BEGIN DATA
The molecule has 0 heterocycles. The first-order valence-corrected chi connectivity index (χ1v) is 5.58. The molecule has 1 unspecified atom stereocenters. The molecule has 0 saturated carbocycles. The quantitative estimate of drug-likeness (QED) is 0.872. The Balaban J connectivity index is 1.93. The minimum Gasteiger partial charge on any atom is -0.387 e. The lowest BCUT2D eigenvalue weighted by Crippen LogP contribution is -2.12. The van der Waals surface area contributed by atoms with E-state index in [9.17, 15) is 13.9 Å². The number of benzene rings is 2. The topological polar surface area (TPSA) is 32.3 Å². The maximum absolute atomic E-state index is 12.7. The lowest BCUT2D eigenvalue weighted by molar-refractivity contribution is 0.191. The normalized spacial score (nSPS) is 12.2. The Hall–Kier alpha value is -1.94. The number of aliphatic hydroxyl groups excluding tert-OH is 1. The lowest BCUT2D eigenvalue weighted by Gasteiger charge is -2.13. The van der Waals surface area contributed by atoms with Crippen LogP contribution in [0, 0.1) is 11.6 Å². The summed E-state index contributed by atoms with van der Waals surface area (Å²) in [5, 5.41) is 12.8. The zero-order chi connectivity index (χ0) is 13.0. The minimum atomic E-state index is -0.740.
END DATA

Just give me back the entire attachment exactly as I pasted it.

The molecule has 0 heterocycles. The first-order valence-corrected chi connectivity index (χ1v) is 5.58. The molecule has 1 unspecified atom stereocenters. The molecule has 0 saturated carbocycles. The quantitative estimate of drug-likeness (QED) is 0.872. The Balaban J connectivity index is 1.93. The minimum Gasteiger partial charge on any atom is -0.387 e. The lowest BCUT2D eigenvalue weighted by Crippen LogP contribution is -2.12. The van der Waals surface area contributed by atoms with E-state index in [9.17, 15) is 13.9 Å². The number of benzene rings is 2. The topological polar surface area (TPSA) is 32.3 Å². The maximum absolute atomic E-state index is 12.7. The lowest BCUT2D eigenvalue weighted by molar-refractivity contribution is 0.191. The normalized spacial score (nSPS) is 12.2. The Hall–Kier alpha value is -1.94. The number of aliphatic hydroxyl groups excluding tert-OH is 1. The lowest BCUT2D eigenvalue weighted by Gasteiger charge is -2.13. The van der Waals surface area contributed by atoms with Crippen LogP contribution in [0, 0.1) is 11.6 Å². The summed E-state index contributed by atoms with van der Waals surface area (Å²) in [5, 5.41) is 12.8. The zero-order chi connectivity index (χ0) is 13.0. The minimum atomic E-state index is -0.740.